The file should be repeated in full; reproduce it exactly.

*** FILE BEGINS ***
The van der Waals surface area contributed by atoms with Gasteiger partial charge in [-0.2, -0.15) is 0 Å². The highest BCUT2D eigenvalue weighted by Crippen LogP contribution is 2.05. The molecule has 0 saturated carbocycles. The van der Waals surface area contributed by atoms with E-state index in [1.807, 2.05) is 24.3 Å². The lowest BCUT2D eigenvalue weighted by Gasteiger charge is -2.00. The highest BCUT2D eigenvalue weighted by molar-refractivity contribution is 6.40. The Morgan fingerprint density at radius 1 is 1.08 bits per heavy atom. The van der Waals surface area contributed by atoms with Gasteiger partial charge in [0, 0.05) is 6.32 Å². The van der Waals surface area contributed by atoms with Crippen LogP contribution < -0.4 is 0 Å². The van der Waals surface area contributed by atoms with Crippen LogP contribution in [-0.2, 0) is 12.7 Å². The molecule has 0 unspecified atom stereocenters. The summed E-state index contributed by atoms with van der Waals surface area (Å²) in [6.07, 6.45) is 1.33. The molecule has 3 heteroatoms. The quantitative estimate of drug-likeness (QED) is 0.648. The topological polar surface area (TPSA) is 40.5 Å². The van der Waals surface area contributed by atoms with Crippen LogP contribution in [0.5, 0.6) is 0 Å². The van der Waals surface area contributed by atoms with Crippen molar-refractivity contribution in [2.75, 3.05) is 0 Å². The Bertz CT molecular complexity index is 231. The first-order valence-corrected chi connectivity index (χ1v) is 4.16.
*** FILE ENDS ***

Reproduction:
The van der Waals surface area contributed by atoms with Gasteiger partial charge in [-0.2, -0.15) is 0 Å². The highest BCUT2D eigenvalue weighted by Crippen LogP contribution is 2.05. The molecule has 0 saturated carbocycles. The van der Waals surface area contributed by atoms with E-state index in [1.807, 2.05) is 24.3 Å². The lowest BCUT2D eigenvalue weighted by Gasteiger charge is -2.00. The highest BCUT2D eigenvalue weighted by molar-refractivity contribution is 6.40. The Morgan fingerprint density at radius 1 is 1.08 bits per heavy atom. The van der Waals surface area contributed by atoms with Gasteiger partial charge in [0, 0.05) is 6.32 Å². The van der Waals surface area contributed by atoms with Crippen LogP contribution < -0.4 is 0 Å². The van der Waals surface area contributed by atoms with Crippen LogP contribution in [-0.2, 0) is 12.7 Å². The molecule has 0 unspecified atom stereocenters. The summed E-state index contributed by atoms with van der Waals surface area (Å²) in [6.07, 6.45) is 1.33. The molecule has 3 heteroatoms. The quantitative estimate of drug-likeness (QED) is 0.648. The topological polar surface area (TPSA) is 40.5 Å². The van der Waals surface area contributed by atoms with Crippen LogP contribution in [0.5, 0.6) is 0 Å². The van der Waals surface area contributed by atoms with Crippen molar-refractivity contribution in [2.75, 3.05) is 0 Å². The Bertz CT molecular complexity index is 231. The first-order valence-corrected chi connectivity index (χ1v) is 4.16.